So here’s how tsū works, in a nutshell: tsū is like Facebook and Twitter in that you have a profile and add friends and followers. You post just like you would on the other sites and people can like and share your posts. There is one major difference, however. Social media advertisers pay Facebook and Twitter for the number of “eyeballs” their ads get (regardless of whether you remember actually seeing the ad, it was on your page when someone came to see what you posted and that counts). The advertiser pays them more for each view on the ad and for each click-through visit to the company’s webpage. Facebook and Twitter keep ALL of that money and don’t even say “thanks for making it all possible.”
Tsū, on the other hand, shares its revenues with you. Not a tiny piece, either. The platform takes only 10% of all economics created and then from the remainder you get 50% of the advertising revenue from your posts! But it’s even better than that, tsū will also give an additional 33% of the remaining 90% to the person who invited you to join. You will likewise get an additional 11% of the remainder of the advertising revenue for anyone invited by your direct network. So if you bring 1,000 friends to the platform, you will receive 33% of all the advertising money generated by their posts after the platform’s nominal fee, as well as 50% of the remaining value of what’s generated by yours…forever. I know that unless, you’re an accountant, the numbers sound a little confusing but the bottom line is that you get paid for what you already do for free. Brilliant, isn’t it? And tsū isn’t selling you anything. It’s using a very cleaver format to share its advertising profits with the people who made it all possible. Us.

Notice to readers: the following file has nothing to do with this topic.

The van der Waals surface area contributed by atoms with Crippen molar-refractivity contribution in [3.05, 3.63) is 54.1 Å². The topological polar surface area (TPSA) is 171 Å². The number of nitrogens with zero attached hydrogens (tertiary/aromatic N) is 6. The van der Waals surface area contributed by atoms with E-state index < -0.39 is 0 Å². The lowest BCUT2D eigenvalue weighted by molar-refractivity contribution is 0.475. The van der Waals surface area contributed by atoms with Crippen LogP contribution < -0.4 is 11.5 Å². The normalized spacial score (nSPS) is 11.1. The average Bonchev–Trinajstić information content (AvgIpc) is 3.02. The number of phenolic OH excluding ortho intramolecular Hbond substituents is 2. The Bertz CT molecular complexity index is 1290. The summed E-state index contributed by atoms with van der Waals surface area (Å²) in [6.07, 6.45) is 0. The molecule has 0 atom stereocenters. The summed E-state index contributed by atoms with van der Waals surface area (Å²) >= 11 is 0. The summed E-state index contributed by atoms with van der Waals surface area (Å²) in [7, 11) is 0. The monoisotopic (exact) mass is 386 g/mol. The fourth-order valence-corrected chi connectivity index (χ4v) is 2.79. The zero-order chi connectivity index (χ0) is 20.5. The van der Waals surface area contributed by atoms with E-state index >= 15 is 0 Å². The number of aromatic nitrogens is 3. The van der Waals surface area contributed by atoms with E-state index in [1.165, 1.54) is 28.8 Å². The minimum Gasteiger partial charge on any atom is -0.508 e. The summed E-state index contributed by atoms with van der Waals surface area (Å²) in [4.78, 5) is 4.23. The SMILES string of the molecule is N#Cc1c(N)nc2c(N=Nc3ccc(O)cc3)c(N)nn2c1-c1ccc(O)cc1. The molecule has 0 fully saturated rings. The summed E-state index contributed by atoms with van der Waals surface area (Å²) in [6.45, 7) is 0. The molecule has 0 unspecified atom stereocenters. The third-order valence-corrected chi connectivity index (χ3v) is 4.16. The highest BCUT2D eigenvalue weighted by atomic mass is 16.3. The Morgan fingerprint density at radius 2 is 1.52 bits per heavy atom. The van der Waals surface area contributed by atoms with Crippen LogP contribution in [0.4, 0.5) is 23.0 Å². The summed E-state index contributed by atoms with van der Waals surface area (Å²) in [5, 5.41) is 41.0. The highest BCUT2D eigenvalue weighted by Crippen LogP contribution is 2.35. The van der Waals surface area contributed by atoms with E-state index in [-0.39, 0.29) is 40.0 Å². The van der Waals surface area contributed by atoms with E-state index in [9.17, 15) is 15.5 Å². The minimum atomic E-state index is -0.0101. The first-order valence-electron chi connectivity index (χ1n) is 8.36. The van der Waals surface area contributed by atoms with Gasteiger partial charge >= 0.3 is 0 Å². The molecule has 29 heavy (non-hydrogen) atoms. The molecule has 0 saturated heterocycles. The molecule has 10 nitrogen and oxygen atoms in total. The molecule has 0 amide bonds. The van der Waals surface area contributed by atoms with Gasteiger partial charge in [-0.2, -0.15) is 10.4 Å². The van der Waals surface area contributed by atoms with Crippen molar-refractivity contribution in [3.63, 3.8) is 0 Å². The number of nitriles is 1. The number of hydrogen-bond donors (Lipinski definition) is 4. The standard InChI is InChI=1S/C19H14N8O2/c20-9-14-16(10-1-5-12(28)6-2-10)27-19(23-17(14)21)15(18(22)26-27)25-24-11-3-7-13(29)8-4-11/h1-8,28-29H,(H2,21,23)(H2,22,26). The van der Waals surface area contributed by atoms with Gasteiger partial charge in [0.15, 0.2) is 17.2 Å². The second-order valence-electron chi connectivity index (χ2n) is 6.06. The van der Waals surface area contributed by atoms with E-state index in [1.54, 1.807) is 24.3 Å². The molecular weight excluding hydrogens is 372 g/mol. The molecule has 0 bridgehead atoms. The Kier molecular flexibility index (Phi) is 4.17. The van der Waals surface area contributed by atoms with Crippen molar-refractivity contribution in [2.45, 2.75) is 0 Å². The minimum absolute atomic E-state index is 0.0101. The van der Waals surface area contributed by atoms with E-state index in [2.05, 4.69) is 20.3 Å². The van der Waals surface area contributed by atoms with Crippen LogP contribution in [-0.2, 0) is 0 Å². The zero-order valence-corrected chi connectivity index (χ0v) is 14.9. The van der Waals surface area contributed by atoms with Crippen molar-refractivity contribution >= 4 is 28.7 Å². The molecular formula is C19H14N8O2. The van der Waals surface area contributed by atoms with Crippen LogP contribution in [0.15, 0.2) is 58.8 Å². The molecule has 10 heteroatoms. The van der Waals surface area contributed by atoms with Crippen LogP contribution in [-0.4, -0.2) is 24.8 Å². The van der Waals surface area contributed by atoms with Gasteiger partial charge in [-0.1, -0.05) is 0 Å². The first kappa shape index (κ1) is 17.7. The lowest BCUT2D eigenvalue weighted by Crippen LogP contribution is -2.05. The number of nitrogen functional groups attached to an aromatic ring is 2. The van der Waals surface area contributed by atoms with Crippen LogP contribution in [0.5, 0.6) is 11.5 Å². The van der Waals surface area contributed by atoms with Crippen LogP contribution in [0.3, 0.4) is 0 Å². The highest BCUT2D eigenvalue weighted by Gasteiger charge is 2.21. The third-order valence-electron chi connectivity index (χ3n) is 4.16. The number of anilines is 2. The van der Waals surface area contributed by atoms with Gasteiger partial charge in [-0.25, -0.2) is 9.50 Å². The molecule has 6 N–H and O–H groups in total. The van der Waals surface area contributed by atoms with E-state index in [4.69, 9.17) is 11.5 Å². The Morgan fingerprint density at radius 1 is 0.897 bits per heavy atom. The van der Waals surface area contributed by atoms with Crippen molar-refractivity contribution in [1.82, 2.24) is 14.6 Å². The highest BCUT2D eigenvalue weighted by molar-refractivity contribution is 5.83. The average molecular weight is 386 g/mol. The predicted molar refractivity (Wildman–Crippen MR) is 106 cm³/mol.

Tsū is already taking off so get on soon. They are doing a blast tonight and tomorrow and have already brought on tons of celebrities who you can follow, just like on the other sites. With all the discontent over Facebook’s changes, problems and privacy issues, I think tsū is going to be huge so I have grabbed the username “Judge.” Since it’s early on, great usernames like “Judge” are still available but they’re being snapped up rapidly as people join and especially after they tonight’s blast. So if you don’t want your username to be something like “prettygirl17439987,” join soon.
If you want to get your own username and start inviting your friends to join, use my invite code (“tsu.co/Judge”) and follow the easy steps. Only users can invite others and that’s what makes the math work. You will be part of my network and can start inviting people to yours right away after you create your own code.
To be totally transparent, after the platform fee, I will get 33% of any remaining 90% of ad monies your post generates because I am inviting you. And you will get 33% of the remaining advertising dollars from anything generated by people you invite as well, along with 50% of post-platform fee revenues that your own posts generate. The sooner you join, the sooner you can start adding people and getting paid for doing nothing more than what you already do. After all, it’s your work. Not Facebook’s. Not Twitter’s.« So Many Questions, So Little Time